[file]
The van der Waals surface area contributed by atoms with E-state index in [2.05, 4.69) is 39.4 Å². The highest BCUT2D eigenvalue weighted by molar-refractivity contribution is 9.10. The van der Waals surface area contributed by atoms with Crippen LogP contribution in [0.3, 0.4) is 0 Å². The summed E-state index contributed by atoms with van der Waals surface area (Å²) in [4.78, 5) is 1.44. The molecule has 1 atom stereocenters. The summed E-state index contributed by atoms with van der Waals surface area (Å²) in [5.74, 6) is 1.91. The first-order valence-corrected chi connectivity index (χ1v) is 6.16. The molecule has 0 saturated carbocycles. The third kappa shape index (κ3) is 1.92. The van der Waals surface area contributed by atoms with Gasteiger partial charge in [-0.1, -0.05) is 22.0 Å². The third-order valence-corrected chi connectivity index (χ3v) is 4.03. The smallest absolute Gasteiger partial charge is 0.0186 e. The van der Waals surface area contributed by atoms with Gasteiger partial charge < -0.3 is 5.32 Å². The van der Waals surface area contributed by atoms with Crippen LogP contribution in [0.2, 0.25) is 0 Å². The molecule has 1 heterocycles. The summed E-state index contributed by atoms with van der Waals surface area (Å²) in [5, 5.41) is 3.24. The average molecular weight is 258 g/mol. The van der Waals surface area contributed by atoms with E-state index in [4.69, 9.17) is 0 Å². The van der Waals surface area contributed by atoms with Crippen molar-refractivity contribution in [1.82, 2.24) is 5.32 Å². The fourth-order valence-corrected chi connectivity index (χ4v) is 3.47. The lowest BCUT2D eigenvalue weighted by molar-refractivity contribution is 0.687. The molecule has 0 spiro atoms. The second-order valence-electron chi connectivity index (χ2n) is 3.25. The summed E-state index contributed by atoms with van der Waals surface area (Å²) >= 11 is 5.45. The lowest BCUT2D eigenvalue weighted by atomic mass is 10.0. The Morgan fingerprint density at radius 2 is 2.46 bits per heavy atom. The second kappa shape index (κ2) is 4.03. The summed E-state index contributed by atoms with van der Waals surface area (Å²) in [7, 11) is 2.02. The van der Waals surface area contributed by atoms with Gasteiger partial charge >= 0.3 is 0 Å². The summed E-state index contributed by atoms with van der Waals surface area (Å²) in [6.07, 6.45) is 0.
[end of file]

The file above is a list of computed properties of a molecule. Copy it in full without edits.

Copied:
The van der Waals surface area contributed by atoms with E-state index in [2.05, 4.69) is 39.4 Å². The highest BCUT2D eigenvalue weighted by molar-refractivity contribution is 9.10. The van der Waals surface area contributed by atoms with Crippen LogP contribution in [0.3, 0.4) is 0 Å². The summed E-state index contributed by atoms with van der Waals surface area (Å²) in [4.78, 5) is 1.44. The molecule has 1 atom stereocenters. The summed E-state index contributed by atoms with van der Waals surface area (Å²) in [5.74, 6) is 1.91. The first-order valence-corrected chi connectivity index (χ1v) is 6.16. The molecule has 0 saturated carbocycles. The third kappa shape index (κ3) is 1.92. The van der Waals surface area contributed by atoms with Gasteiger partial charge in [-0.1, -0.05) is 22.0 Å². The third-order valence-corrected chi connectivity index (χ3v) is 4.03. The smallest absolute Gasteiger partial charge is 0.0186 e. The van der Waals surface area contributed by atoms with Gasteiger partial charge < -0.3 is 5.32 Å². The van der Waals surface area contributed by atoms with Crippen LogP contribution in [0.2, 0.25) is 0 Å². The molecule has 1 heterocycles. The summed E-state index contributed by atoms with van der Waals surface area (Å²) in [5, 5.41) is 3.24. The average molecular weight is 258 g/mol. The van der Waals surface area contributed by atoms with E-state index in [4.69, 9.17) is 0 Å². The van der Waals surface area contributed by atoms with Crippen molar-refractivity contribution in [1.82, 2.24) is 5.32 Å². The fourth-order valence-corrected chi connectivity index (χ4v) is 3.47. The lowest BCUT2D eigenvalue weighted by molar-refractivity contribution is 0.687. The molecule has 0 spiro atoms. The second-order valence-electron chi connectivity index (χ2n) is 3.25. The summed E-state index contributed by atoms with van der Waals surface area (Å²) >= 11 is 5.45. The lowest BCUT2D eigenvalue weighted by atomic mass is 10.0. The Morgan fingerprint density at radius 2 is 2.46 bits per heavy atom. The second kappa shape index (κ2) is 4.03. The summed E-state index contributed by atoms with van der Waals surface area (Å²) in [7, 11) is 2.02. The van der Waals surface area contributed by atoms with Gasteiger partial charge >= 0.3 is 0 Å². The summed E-state index contributed by atoms with van der Waals surface area (Å²) in [6.07, 6.45) is 0.